Not my problem. I’m sure a lot of people would consider that a harsh thing to say, but if you’ll stay with me a bit you should easily see that it is the only real answer to the whole “politically correct” thing sweeping this country and, incidentally, the world.
“You made me mad. You didn’t make me happy. I’m offended.” You can probably add a hundred more such phrases people use to control what you do, say and even what you believe. That’s exactly what happens when a few people can choose any word or object, assign a specific (often NEW and ugly) meaning to it, and then demand that nobody use that word or object because it “makes them feel”… whatever.
Let’s look first at the premise that someone can actually “make” another person FEEL anything. How does that work, exactly? Vulcan mind meld? Is it not a fact that each person simply REACTS to outside stimulus, and the perception of sad, mad, happy, etc. is actually their own response? That response can most certainly be painful, even harmful psychologically in vulnerable people, but the person who supplies the stimulus is not, therefore, actually responsible for the feelings because he/she has no control over what another person perceives or what their response will be. The person with the feelings is actually the responsible person and, to a great extent, chooses the response based on their own beliefs and preferences. History is replete with every kind of race, tribe and ethnic conflict, but none of it can shift true responsibility from the person with the feelings to someone else.
A great many people have lost sight of that fact, and the new privileged classes have managed to politicize their hurt feelings into actual laws, criminalizing the words and actions their feelings and perceptions find objectionable. Criminalization of ordinary words and inanimate objects does not seem like a good path toward a polite and peaceful society. Recent history seems to support the more rational conclusion that attempting to force people to do and say things results in escalating resentment and even hatreds.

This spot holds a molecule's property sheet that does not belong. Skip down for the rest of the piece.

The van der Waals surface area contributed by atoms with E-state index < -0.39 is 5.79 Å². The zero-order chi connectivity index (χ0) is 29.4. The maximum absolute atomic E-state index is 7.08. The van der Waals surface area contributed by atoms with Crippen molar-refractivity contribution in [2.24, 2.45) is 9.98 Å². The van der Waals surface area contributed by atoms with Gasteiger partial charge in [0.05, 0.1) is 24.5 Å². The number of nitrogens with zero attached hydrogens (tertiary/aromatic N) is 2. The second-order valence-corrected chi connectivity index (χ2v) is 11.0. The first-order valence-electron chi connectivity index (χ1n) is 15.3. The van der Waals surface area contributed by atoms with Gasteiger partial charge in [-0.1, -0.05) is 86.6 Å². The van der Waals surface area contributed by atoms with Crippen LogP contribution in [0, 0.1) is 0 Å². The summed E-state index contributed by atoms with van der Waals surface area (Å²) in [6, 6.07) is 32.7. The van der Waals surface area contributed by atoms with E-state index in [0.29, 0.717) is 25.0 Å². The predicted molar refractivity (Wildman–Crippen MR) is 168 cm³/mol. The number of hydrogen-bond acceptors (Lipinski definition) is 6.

But of course, the shoe does not fit at all on the other foot. I think it is clear to most people how many screeds and threats come from the mouths and pens of certain “protected” persons (and those who shill for them) against anyone they perceive as not obeying their demands. Somehow, it is impossible for them to be “racist” or “hateful,” and their written and spoken threats are never seen as damaging to those they say should be caged, murdered or worse.
For some reason, the privileged one believes he/she should be able to dictate how others speak or act, yet totally rejects any limitations on their own behavior. How does that work? If mere words are seriously harmful, why doesn’t that work both ways?
I never have, and never would, deliberately say or do anything intended to harm, insult, demean or harass any other person, always seeking to be courteous and non-threatening. I simply don’t ever intend to have someone else define that for me… especially with threats and violence under color of law. I absolutely refuse to accept any false guilt for speaking my mind, especially when that false guilt is predicated on things my long dead ancestors did, or might have done.
Seems to me that responsibility for “feelings” has to be handed back to the people who actually own it.
So, on the rare occasion when someone tells me that the sight of the gun on my hip “offends” them, or makes them “uncomfortable,” my reply – in the softest, kindest tone I can manage is: “That’s not my problem. I am not responsible for how you feel. ”
[Mama's Note: This article was originally published at Jews For The Preservation of Firearms Ownership (JPFO).
The book, "Dial 911 and Die" is available at the JPFO website, along with many other books, videos and other items to help you promote rational risk management with appropriate tools.
Bookmark JPFO, if you have not already. And consider joining me in becoming a member. ]